Currently there is no evidence that training improves maternal or neonatal outcome of shoulder dystocia. Two studies have previously demonstrated an improvement in the management of simulated shoulder dystocia with training,8,9 but both studies were small. Our study has shown that all simulation training with mannequins improved the management of shoulder dystocia, including completion of basic actions, increased delivery rate, and communication. Training with a high-fidelity mannequin appeared to offer some additional training benefits, a higher rate of delivery, shorter head-to-body delivery time, and a reduction in total applied force. However, training with the high-fidelity mannequin offered no additional benefit in the perceived quality of communication with the patient-actor.
The aim of training is to enable accoucheurs to both maximize efficiency (to limit hypoxia) and minimize force (to limit trauma). These findings suggest that high-fidelity simulation works toward the first goal, but the effect of force training is less clear, with no significant difference in the maximum applied force. The reduction in total force may simply be a reflection of the shorter head-to-body interval. The clinical significance of a reduction in total force is unknown. However, total force has been measured during two actual cases of shoulder dystocia with a greater total force applied in the delivery complicated by a neonatal obstetric brachial plexus injury and fractured clavicle.5
Calling for pediatric support is important during shoulder dystocia, an emergency in which fetal hypoxia-acidosis is common. The Confidential Enquiry Into Stillbirths and Deaths in Infancy found that, in 19% of fatal cases, no pediatric staff had been present 3 minutes after delivery.6 It is of concern that those trained on the high-fidelity mannequin were significantly less likely to call for pediatric support. It could be that too much emphasis was placed on manual skills and force training and that this detracted from the wider management of the emergency. An alternative explanation is that training in a local setting encourages a better approach to general management.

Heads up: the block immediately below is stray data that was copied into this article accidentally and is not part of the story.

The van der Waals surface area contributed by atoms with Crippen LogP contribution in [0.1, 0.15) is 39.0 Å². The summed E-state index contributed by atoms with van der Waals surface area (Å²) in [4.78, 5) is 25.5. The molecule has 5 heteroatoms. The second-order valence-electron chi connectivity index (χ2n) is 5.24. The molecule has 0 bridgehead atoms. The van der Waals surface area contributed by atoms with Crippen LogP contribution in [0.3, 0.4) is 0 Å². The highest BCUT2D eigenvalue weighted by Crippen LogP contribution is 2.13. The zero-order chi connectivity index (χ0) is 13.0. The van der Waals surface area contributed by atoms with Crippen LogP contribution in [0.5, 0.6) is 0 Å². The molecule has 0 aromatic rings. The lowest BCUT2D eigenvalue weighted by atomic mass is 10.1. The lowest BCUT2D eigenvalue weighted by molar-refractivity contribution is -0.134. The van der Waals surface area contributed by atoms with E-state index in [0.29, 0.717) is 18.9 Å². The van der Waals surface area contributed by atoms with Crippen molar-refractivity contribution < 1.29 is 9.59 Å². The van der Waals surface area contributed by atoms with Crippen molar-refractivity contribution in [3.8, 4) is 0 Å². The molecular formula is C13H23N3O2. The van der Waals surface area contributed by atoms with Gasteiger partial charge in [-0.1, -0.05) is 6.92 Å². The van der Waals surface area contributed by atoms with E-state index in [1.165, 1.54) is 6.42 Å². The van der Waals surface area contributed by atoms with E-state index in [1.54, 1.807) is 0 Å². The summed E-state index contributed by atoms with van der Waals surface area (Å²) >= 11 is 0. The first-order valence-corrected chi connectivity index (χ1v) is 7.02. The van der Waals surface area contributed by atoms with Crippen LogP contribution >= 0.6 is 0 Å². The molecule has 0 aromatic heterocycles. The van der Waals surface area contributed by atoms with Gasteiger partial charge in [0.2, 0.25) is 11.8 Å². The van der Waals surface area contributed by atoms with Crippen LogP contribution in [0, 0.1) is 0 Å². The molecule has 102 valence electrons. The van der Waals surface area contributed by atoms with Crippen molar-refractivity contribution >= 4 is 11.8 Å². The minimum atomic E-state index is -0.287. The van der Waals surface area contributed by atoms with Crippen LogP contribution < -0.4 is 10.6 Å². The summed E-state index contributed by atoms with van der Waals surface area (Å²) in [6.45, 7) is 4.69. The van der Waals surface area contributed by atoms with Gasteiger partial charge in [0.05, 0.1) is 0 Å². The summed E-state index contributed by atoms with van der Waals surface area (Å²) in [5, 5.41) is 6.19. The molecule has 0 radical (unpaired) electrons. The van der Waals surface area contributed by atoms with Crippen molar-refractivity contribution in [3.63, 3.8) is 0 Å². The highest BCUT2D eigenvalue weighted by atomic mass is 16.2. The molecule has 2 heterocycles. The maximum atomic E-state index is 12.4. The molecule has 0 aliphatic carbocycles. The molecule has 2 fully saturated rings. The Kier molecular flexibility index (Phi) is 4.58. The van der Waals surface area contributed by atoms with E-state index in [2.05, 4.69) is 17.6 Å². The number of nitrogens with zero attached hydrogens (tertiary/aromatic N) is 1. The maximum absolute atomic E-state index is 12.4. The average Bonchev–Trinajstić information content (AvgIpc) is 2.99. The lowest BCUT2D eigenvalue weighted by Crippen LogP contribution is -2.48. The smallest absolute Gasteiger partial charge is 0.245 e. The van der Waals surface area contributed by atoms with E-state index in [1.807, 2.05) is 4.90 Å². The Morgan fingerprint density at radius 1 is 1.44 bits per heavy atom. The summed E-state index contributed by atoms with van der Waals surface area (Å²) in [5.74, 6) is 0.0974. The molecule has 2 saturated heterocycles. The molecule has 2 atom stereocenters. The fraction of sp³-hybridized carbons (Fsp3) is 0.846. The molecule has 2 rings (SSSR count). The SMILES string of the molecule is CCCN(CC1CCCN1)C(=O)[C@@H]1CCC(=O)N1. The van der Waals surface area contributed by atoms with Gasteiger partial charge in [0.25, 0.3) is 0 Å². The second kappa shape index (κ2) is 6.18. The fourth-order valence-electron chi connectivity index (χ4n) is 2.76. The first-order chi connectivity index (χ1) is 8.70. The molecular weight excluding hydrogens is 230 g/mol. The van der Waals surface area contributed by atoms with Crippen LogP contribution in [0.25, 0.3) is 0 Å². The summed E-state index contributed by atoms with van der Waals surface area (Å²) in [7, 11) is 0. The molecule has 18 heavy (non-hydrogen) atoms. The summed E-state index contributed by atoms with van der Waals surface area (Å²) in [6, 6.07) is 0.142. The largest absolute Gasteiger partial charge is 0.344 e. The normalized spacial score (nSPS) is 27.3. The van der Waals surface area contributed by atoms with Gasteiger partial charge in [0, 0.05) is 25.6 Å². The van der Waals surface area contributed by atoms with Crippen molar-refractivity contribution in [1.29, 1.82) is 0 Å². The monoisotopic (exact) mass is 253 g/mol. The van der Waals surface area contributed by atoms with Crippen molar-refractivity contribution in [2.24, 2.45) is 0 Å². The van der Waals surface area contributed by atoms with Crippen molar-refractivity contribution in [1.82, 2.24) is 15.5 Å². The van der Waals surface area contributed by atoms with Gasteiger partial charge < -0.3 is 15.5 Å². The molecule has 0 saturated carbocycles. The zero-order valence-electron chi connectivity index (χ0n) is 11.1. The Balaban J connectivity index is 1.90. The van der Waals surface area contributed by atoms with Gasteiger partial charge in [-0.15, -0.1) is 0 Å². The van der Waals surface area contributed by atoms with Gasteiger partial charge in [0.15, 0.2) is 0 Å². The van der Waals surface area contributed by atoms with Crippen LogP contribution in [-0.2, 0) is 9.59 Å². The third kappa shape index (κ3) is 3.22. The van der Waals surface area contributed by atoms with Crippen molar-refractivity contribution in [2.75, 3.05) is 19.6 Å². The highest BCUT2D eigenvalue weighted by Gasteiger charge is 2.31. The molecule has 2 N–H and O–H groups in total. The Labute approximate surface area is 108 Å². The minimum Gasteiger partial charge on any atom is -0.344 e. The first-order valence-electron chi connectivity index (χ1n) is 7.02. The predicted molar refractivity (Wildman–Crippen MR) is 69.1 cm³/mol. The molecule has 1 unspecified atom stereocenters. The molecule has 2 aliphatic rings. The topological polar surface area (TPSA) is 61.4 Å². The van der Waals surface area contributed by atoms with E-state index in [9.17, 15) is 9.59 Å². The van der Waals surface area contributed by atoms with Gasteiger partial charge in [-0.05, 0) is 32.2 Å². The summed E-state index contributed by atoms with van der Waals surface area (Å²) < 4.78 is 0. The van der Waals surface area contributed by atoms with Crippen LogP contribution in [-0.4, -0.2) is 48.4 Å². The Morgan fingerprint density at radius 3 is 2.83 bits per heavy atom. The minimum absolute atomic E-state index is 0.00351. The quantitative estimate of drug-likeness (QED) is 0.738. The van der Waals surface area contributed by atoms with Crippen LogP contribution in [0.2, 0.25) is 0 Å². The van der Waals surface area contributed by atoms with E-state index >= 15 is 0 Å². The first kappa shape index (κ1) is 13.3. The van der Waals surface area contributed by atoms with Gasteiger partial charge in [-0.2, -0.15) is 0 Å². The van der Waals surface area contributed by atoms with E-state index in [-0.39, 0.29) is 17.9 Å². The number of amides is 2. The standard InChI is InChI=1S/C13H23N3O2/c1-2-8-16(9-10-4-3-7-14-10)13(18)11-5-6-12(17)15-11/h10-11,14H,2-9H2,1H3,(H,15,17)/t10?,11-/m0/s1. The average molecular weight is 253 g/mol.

This study confirms both the requirement for and benefit of simulation training for shoulder dystocia. Before training, only 43% of midwives and obstetricians achieved delivery. Mannequin-based simulation training improved the management of simulated shoulder dystocia. Training on a high-fidelity mannequin offered additional training benefits. Force perception training appeared promising but requires further development. The results of the trial have highlighted that practical skills, wider management of the emergency, and patient communication should be included in shoulder dystocia training programs. The ultimate challenge will be to determine whether simulation improves the management, and therefore the clinical outcome, of shoulder dystocia.